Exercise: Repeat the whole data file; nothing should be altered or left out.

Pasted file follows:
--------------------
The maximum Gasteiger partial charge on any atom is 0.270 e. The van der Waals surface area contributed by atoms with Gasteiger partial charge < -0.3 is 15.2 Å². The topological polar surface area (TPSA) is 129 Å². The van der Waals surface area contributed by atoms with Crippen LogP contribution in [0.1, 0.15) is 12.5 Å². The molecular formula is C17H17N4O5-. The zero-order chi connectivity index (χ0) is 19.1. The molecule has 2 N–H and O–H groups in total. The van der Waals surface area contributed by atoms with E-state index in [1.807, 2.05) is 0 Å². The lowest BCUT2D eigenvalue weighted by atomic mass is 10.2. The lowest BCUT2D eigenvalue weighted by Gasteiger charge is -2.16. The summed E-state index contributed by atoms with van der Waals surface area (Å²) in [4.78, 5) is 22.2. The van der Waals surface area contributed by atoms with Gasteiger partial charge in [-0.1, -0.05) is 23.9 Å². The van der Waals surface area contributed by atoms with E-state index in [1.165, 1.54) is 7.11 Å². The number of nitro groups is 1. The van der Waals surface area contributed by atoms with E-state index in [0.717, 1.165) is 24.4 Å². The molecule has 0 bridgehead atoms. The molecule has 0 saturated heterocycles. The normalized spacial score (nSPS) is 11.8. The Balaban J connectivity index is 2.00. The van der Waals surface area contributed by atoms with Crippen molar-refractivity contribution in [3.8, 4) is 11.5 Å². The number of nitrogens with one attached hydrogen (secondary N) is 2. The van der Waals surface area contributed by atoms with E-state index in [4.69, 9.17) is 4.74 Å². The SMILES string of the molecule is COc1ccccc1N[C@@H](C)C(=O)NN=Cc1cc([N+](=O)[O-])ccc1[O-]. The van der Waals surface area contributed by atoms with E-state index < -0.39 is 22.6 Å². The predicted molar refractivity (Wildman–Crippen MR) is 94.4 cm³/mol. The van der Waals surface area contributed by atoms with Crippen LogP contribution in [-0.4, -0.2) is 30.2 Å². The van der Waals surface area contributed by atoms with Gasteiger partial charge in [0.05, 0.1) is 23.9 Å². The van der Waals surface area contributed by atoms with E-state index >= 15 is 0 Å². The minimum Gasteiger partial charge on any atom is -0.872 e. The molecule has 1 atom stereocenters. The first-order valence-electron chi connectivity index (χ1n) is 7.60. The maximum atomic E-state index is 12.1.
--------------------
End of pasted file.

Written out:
The maximum Gasteiger partial charge on any atom is 0.270 e. The van der Waals surface area contributed by atoms with Gasteiger partial charge < -0.3 is 15.2 Å². The topological polar surface area (TPSA) is 129 Å². The van der Waals surface area contributed by atoms with Crippen LogP contribution in [0.1, 0.15) is 12.5 Å². The molecular formula is C17H17N4O5-. The zero-order chi connectivity index (χ0) is 19.1. The molecule has 2 N–H and O–H groups in total. The van der Waals surface area contributed by atoms with E-state index in [1.807, 2.05) is 0 Å². The lowest BCUT2D eigenvalue weighted by atomic mass is 10.2. The lowest BCUT2D eigenvalue weighted by Gasteiger charge is -2.16. The summed E-state index contributed by atoms with van der Waals surface area (Å²) in [4.78, 5) is 22.2. The van der Waals surface area contributed by atoms with Gasteiger partial charge in [-0.1, -0.05) is 23.9 Å². The van der Waals surface area contributed by atoms with E-state index in [1.165, 1.54) is 7.11 Å². The number of nitro groups is 1. The van der Waals surface area contributed by atoms with E-state index in [0.717, 1.165) is 24.4 Å². The molecule has 0 bridgehead atoms. The molecule has 0 saturated heterocycles. The normalized spacial score (nSPS) is 11.8. The Balaban J connectivity index is 2.00. The van der Waals surface area contributed by atoms with Crippen molar-refractivity contribution in [3.8, 4) is 11.5 Å². The number of nitrogens with one attached hydrogen (secondary N) is 2. The van der Waals surface area contributed by atoms with E-state index in [4.69, 9.17) is 4.74 Å². The SMILES string of the molecule is COc1ccccc1N[C@@H](C)C(=O)NN=Cc1cc([N+](=O)[O-])ccc1[O-]. The van der Waals surface area contributed by atoms with E-state index < -0.39 is 22.6 Å². The predicted molar refractivity (Wildman–Crippen MR) is 94.4 cm³/mol. The van der Waals surface area contributed by atoms with Crippen LogP contribution in [-0.4, -0.2) is 30.2 Å². The van der Waals surface area contributed by atoms with Gasteiger partial charge in [0.05, 0.1) is 23.9 Å². The van der Waals surface area contributed by atoms with E-state index >= 15 is 0 Å². The minimum Gasteiger partial charge on any atom is -0.872 e. The molecule has 1 atom stereocenters. The first-order valence-electron chi connectivity index (χ1n) is 7.60. The maximum atomic E-state index is 12.1.